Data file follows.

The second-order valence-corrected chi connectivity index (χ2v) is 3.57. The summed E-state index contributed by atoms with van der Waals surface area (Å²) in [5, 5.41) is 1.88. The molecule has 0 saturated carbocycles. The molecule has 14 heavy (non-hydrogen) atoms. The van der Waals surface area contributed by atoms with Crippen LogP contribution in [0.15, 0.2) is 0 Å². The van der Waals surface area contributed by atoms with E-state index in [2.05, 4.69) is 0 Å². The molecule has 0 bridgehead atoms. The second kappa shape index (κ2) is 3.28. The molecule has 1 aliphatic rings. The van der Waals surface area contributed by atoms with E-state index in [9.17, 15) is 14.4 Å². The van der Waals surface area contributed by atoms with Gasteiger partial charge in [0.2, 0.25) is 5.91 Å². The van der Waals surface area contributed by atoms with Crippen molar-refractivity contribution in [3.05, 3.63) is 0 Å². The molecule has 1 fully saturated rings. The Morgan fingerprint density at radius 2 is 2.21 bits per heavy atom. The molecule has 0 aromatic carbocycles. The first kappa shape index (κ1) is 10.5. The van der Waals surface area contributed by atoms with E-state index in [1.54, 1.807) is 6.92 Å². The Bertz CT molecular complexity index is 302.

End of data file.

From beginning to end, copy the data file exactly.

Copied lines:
The second-order valence-corrected chi connectivity index (χ2v) is 3.57. The summed E-state index contributed by atoms with van der Waals surface area (Å²) in [5, 5.41) is 1.88. The molecule has 0 saturated carbocycles. The molecule has 14 heavy (non-hydrogen) atoms. The van der Waals surface area contributed by atoms with Crippen LogP contribution in [0.15, 0.2) is 0 Å². The van der Waals surface area contributed by atoms with E-state index in [2.05, 4.69) is 0 Å². The molecule has 0 bridgehead atoms. The second kappa shape index (κ2) is 3.28. The molecule has 1 aliphatic rings. The van der Waals surface area contributed by atoms with E-state index in [9.17, 15) is 14.4 Å². The van der Waals surface area contributed by atoms with Gasteiger partial charge in [0.2, 0.25) is 5.91 Å². The van der Waals surface area contributed by atoms with Crippen molar-refractivity contribution in [3.05, 3.63) is 0 Å². The molecule has 1 fully saturated rings. The Morgan fingerprint density at radius 2 is 2.21 bits per heavy atom. The molecule has 0 aromatic carbocycles. The first kappa shape index (κ1) is 10.5. The van der Waals surface area contributed by atoms with E-state index in [1.54, 1.807) is 6.92 Å². The Bertz CT molecular complexity index is 302.